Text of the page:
And, of course, there’s a lot I don’t know. I hope that my concise notes were interesting, and helped you to think about the Armenians of Istanbul, about their past and present. And the future, of course. This is important for all.
As an epilogue, here’s a conversation I had with the manager of the hotel I stayed in. Or, rather, it is his monologue.
Imagine: a shadowy hotel lounge, steaming cups of tea before us (“bardak”), and a young man of about thirty lounging on a sofa, smoking Marlboros.
“Your son is called Tigran,” he began. “That is the name of the famous Kurdish singer, Tigran-Aram. He is an Armenian just like you, but he sings Kurdish songs beautifully. I, myself, am a Kurd.”
“I know,” I managed to put in a word, “I realised this as soon as we met.”
“…I myself am a Kurd,” he continued. “We support the Armenians. Do not worry, Istanbul is in our hands. There is nothing to fear here.”
“I’m not afraid,” I responded.
“At the moment, we are about twenty percent of the country. Maybe even more. The President (I suppose he had the imprisoned Abdullah Ocalan in mind) said: have more children. If you have more children, in a generation, or maximum two, we’ll number as many as the Turks. Fifty-fifty. And the country will be ours.”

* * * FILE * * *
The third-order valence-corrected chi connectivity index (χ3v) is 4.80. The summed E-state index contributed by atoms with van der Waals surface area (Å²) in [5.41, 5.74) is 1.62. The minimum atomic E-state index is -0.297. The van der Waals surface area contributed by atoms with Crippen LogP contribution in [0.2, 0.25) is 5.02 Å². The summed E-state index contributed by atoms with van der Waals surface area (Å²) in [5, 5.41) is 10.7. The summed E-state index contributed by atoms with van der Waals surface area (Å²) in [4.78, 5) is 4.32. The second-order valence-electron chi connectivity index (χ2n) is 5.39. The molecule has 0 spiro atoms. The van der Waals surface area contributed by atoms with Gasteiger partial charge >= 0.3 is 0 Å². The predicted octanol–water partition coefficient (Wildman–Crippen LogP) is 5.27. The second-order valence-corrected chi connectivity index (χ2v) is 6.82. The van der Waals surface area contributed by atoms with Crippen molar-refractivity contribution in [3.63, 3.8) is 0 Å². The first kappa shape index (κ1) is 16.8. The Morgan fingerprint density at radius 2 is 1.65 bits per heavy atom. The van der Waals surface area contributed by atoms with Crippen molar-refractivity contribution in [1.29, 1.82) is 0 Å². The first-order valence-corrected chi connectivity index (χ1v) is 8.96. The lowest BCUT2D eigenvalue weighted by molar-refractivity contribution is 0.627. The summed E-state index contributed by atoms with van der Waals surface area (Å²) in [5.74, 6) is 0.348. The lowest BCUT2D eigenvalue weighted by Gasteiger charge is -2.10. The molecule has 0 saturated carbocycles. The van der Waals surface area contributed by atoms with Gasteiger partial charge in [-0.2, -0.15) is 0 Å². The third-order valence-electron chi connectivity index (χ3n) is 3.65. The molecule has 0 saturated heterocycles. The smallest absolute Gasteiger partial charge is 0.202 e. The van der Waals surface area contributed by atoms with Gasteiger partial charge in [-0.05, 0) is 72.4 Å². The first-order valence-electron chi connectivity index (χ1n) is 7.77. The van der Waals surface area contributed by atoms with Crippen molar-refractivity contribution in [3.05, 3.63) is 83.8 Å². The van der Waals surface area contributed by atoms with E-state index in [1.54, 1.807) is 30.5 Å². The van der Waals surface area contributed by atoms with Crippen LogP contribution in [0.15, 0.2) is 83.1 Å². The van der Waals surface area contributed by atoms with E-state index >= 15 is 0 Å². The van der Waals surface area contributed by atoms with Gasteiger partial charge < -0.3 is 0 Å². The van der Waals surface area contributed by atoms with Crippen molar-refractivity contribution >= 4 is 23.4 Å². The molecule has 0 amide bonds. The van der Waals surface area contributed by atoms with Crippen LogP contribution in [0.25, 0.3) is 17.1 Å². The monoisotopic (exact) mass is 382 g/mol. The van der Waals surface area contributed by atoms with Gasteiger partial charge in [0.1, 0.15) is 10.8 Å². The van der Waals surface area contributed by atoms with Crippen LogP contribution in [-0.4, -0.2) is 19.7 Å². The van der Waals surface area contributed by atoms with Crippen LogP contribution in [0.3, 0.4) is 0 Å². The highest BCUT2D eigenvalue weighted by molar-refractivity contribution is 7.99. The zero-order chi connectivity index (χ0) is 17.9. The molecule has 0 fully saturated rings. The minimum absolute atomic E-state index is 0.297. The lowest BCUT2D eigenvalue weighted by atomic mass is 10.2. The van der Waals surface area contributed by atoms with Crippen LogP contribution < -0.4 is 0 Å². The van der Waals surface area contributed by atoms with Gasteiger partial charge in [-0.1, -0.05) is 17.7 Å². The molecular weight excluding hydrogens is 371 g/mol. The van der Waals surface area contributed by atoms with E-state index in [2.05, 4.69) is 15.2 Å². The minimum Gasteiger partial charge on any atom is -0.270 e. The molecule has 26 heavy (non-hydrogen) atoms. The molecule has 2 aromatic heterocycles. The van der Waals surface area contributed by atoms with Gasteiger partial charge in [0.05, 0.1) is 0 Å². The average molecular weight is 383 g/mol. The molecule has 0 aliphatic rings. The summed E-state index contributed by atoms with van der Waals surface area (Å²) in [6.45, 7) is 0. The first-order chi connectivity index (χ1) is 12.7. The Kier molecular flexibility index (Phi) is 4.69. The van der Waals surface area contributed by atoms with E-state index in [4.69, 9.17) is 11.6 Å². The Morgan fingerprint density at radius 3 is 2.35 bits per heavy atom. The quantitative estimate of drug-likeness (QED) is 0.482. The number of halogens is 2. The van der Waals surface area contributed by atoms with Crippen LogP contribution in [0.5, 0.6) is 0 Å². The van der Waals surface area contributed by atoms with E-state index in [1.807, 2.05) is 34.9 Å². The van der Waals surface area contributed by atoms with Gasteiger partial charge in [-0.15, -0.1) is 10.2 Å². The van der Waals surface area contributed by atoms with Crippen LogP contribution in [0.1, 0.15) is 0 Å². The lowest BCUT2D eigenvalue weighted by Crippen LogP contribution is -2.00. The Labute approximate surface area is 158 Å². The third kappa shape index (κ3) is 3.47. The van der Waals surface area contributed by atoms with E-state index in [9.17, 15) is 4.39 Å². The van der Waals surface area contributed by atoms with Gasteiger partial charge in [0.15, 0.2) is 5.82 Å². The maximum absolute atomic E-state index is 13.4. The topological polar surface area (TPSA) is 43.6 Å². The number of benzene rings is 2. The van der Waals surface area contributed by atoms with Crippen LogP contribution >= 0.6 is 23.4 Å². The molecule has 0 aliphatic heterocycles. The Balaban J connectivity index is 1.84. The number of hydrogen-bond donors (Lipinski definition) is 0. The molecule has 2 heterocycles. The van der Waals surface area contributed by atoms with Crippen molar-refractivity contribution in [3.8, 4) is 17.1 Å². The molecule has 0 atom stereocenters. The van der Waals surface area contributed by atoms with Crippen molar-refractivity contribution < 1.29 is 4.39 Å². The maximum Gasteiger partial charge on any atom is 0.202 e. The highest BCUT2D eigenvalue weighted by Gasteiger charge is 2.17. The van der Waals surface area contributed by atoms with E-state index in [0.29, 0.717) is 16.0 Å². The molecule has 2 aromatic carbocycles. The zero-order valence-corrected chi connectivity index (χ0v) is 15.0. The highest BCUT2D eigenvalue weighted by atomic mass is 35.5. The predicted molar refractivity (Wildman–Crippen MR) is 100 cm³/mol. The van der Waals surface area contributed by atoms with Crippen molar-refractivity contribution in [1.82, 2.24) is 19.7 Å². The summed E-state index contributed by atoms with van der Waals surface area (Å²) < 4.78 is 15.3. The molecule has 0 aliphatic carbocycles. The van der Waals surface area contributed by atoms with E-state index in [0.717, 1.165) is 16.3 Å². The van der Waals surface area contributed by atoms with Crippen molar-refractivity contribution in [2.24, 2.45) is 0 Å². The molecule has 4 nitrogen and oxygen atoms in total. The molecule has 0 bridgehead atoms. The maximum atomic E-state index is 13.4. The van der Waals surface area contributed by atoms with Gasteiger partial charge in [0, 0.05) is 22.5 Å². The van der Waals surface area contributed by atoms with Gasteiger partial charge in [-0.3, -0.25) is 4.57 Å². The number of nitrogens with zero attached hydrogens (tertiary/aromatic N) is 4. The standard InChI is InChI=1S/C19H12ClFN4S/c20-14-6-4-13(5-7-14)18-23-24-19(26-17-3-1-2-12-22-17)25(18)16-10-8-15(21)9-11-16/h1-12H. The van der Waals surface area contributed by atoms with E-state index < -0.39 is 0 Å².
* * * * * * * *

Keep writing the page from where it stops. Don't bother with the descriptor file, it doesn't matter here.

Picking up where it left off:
“But our people are asleep. It is time for the people to awaken.”
At this “optimistic” juncture in the conversation, I was able to make my excuses and leave.
But Kurds in Turkey are not even considered a minority. In Turkish universities, there is not one chair in Kurdish studies or in the Kurdish language Kurmanji.
Meanwhile, there is no faculty of Armenian studies or the Armenian language either.
But when they do appear…